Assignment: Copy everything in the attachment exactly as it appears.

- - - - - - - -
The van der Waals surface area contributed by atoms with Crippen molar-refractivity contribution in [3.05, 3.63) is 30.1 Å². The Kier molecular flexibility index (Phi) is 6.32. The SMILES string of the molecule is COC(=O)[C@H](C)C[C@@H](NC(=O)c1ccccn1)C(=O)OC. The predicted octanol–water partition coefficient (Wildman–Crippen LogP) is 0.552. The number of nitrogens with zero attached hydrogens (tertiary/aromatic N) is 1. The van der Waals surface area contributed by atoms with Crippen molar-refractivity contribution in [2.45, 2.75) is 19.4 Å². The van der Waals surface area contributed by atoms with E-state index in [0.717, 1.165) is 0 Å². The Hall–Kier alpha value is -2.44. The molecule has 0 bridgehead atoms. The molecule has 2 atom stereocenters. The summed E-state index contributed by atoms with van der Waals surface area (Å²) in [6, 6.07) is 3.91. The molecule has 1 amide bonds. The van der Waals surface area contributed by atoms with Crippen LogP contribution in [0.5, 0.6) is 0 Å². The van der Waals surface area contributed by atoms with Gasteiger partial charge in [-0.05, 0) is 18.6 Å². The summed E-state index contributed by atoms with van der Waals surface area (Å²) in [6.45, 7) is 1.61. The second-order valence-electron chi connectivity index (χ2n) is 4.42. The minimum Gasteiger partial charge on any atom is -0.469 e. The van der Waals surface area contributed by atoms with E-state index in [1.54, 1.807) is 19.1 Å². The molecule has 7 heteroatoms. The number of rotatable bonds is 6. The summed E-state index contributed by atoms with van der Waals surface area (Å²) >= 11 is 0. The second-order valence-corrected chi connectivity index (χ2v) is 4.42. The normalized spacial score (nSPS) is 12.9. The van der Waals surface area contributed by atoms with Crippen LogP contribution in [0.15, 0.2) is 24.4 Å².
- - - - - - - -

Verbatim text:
The van der Waals surface area contributed by atoms with Crippen molar-refractivity contribution in [3.05, 3.63) is 30.1 Å². The Kier molecular flexibility index (Phi) is 6.32. The SMILES string of the molecule is COC(=O)[C@H](C)C[C@@H](NC(=O)c1ccccn1)C(=O)OC. The predicted octanol–water partition coefficient (Wildman–Crippen LogP) is 0.552. The number of nitrogens with zero attached hydrogens (tertiary/aromatic N) is 1. The van der Waals surface area contributed by atoms with Crippen molar-refractivity contribution in [2.45, 2.75) is 19.4 Å². The van der Waals surface area contributed by atoms with E-state index in [0.717, 1.165) is 0 Å². The Hall–Kier alpha value is -2.44. The molecule has 0 bridgehead atoms. The molecule has 2 atom stereocenters. The summed E-state index contributed by atoms with van der Waals surface area (Å²) in [6, 6.07) is 3.91. The molecule has 1 amide bonds. The van der Waals surface area contributed by atoms with Crippen LogP contribution in [0.5, 0.6) is 0 Å². The van der Waals surface area contributed by atoms with Gasteiger partial charge in [-0.05, 0) is 18.6 Å². The summed E-state index contributed by atoms with van der Waals surface area (Å²) in [6.45, 7) is 1.61. The second-order valence-electron chi connectivity index (χ2n) is 4.42. The minimum Gasteiger partial charge on any atom is -0.469 e. The van der Waals surface area contributed by atoms with E-state index in [1.54, 1.807) is 19.1 Å². The molecule has 7 heteroatoms. The number of rotatable bonds is 6. The summed E-state index contributed by atoms with van der Waals surface area (Å²) >= 11 is 0. The second-order valence-corrected chi connectivity index (χ2v) is 4.42. The normalized spacial score (nSPS) is 12.9. The van der Waals surface area contributed by atoms with Crippen LogP contribution in [0.15, 0.2) is 24.4 Å².